Report on a multinational cooperative programme (200 experts from 15 countries during 1989-1993) conducted by the North Atlantic Treaty Organization (NATO) Committee on the Challenges of Modern Society. The programme examined policy strategies related to indoor air quality (IAQ) and various health conditions related to buildings (building-related symptoms/health complaints (BRC)/illness (BRI), sick building syndrome). The achievement of health and comfort in the indoor environment combined with energy efficiency can be obtained by a proper control of human exposure to indoor air contaminants. Recommendations for this purpose were made by the Committee concerning: building design and internal HVAC pollution; source control; development of guidelines and standards; definitions; health effects by indoor environment to be considered in epidemiological investigations; use of a questionnaire for epidemiological investigations of indoor-related health problems; diagnosis and medical management; ascertainment of IAQ factors possibly responsible for BRI/BRC; medical activities and advice for the treatment and prevention of BRI/BRC; technical measures to eliminate BRI/BRC.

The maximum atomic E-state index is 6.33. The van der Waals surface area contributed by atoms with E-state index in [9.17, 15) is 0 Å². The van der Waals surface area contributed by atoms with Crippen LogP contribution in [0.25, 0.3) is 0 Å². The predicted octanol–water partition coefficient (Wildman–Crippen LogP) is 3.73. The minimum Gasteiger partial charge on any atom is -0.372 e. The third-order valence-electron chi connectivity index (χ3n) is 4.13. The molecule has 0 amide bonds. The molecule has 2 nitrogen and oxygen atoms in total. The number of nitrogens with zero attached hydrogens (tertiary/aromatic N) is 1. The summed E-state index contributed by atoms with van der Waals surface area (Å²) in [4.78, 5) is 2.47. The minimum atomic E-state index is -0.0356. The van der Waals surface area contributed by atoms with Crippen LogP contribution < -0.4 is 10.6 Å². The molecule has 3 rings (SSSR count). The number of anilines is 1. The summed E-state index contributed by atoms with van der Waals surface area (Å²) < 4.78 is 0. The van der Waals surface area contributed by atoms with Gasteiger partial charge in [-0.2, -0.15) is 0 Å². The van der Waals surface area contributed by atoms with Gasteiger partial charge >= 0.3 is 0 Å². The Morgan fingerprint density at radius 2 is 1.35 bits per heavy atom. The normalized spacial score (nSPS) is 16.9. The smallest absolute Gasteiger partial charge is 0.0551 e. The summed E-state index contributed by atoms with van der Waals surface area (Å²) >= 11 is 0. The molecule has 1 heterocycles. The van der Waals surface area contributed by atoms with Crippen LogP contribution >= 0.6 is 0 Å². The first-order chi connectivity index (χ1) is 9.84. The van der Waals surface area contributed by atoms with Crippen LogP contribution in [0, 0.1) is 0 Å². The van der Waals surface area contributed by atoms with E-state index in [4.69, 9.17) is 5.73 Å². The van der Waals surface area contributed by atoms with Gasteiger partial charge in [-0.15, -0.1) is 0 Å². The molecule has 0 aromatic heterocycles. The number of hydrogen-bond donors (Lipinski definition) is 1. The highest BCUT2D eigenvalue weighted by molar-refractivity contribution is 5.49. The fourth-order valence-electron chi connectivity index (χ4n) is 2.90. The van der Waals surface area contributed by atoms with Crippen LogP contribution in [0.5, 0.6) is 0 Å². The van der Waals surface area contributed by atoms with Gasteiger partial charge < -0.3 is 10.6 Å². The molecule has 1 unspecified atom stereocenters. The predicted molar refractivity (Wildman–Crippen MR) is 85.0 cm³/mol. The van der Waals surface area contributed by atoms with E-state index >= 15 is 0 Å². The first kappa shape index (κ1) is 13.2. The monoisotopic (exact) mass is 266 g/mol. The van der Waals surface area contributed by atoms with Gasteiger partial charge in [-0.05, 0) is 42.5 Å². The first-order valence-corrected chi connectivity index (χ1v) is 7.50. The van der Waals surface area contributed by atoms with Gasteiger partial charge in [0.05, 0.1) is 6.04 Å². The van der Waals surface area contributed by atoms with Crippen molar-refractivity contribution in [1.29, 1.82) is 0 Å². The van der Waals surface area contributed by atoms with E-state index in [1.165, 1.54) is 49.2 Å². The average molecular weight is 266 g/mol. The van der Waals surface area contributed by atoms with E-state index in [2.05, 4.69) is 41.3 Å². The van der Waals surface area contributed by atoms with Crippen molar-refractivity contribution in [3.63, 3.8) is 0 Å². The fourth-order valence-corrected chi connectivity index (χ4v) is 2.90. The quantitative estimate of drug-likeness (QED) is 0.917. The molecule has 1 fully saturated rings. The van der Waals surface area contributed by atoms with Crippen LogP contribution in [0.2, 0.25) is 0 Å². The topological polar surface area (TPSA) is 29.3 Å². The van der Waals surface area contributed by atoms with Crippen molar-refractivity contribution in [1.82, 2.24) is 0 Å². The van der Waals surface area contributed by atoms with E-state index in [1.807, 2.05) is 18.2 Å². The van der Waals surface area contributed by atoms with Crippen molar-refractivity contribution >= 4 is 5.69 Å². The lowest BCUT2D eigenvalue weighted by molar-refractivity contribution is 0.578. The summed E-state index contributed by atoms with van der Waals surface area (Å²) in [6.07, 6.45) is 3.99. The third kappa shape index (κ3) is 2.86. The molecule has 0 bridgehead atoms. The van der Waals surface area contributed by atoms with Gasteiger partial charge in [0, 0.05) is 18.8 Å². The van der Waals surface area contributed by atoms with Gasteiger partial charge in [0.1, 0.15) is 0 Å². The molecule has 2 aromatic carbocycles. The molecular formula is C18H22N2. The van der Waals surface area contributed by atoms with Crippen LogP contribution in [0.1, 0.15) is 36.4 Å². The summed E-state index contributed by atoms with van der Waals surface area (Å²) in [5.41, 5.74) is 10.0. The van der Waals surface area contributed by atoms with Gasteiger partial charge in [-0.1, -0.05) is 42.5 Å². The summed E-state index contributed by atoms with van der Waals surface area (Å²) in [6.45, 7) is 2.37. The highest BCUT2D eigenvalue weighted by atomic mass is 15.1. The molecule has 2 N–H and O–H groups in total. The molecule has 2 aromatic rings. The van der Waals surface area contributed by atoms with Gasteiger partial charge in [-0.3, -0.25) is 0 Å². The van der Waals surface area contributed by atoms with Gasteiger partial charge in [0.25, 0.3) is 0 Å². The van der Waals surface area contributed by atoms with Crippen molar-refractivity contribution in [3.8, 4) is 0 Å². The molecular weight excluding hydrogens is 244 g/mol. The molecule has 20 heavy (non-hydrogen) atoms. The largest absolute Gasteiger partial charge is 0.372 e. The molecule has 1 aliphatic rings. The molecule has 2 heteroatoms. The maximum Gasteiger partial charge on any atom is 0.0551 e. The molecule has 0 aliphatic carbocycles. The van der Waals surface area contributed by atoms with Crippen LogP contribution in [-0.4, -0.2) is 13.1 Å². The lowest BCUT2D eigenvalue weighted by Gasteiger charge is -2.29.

American Industrial Hygiene Association Journal, May 1995, Vol.56, No.5, p.499-508. 7 ref.

CIS 95-1507
Health and Safety Executive
How to deal with sick building syndrome. Guidance for employers, building owners and building managers
Part 1 of this guide describes the symptoms of sick building syndrome (dry and itchy skin, nose or throat; headaches; lethargy; irritability; stuffy or runny nose) and factors associated with the syndrome (building and office design, building services and maintenance, indoor environment, air quality and job factors). Means of investigation of the problem are also described. Part 2 describes how to create a good work environment (improving air quality, control of temperature, humidity, lighting and noise, correct office equipment and furnishings, good building maintenance procedures and work organization).
HSE Books, PO Box 1999, Sudbury, Suffolk CO10 6FS, United Kingdom, Mar. 1995. iii, 32p. Illus. 15 ref. Price: GBP 8.50.

CIS 95-874 Do I work in a sick building?